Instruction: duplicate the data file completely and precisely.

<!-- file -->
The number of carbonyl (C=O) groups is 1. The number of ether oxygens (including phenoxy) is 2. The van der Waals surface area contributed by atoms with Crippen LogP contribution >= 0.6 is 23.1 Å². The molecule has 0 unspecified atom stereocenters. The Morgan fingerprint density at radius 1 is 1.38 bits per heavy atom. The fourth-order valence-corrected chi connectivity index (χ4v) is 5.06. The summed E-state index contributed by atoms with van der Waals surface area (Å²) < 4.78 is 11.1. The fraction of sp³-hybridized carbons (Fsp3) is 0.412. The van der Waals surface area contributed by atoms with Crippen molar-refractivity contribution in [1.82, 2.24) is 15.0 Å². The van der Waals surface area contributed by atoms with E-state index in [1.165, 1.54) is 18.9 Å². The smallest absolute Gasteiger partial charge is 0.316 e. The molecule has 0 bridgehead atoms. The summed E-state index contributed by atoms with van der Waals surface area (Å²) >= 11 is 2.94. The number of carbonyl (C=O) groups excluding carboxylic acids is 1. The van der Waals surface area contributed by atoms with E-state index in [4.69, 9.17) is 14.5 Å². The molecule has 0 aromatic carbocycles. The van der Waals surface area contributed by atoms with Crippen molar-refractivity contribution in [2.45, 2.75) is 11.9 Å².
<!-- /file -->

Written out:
The number of carbonyl (C=O) groups is 1. The number of ether oxygens (including phenoxy) is 2. The van der Waals surface area contributed by atoms with Crippen LogP contribution >= 0.6 is 23.1 Å². The molecule has 0 unspecified atom stereocenters. The Morgan fingerprint density at radius 1 is 1.38 bits per heavy atom. The fourth-order valence-corrected chi connectivity index (χ4v) is 5.06. The summed E-state index contributed by atoms with van der Waals surface area (Å²) < 4.78 is 11.1. The fraction of sp³-hybridized carbons (Fsp3) is 0.412. The van der Waals surface area contributed by atoms with Crippen molar-refractivity contribution in [1.82, 2.24) is 15.0 Å². The van der Waals surface area contributed by atoms with E-state index in [1.165, 1.54) is 18.9 Å². The smallest absolute Gasteiger partial charge is 0.316 e. The molecule has 0 bridgehead atoms. The summed E-state index contributed by atoms with van der Waals surface area (Å²) >= 11 is 2.94. The number of carbonyl (C=O) groups excluding carboxylic acids is 1. The van der Waals surface area contributed by atoms with E-state index in [4.69, 9.17) is 14.5 Å². The molecule has 0 aromatic carbocycles. The van der Waals surface area contributed by atoms with Crippen molar-refractivity contribution in [2.45, 2.75) is 11.9 Å².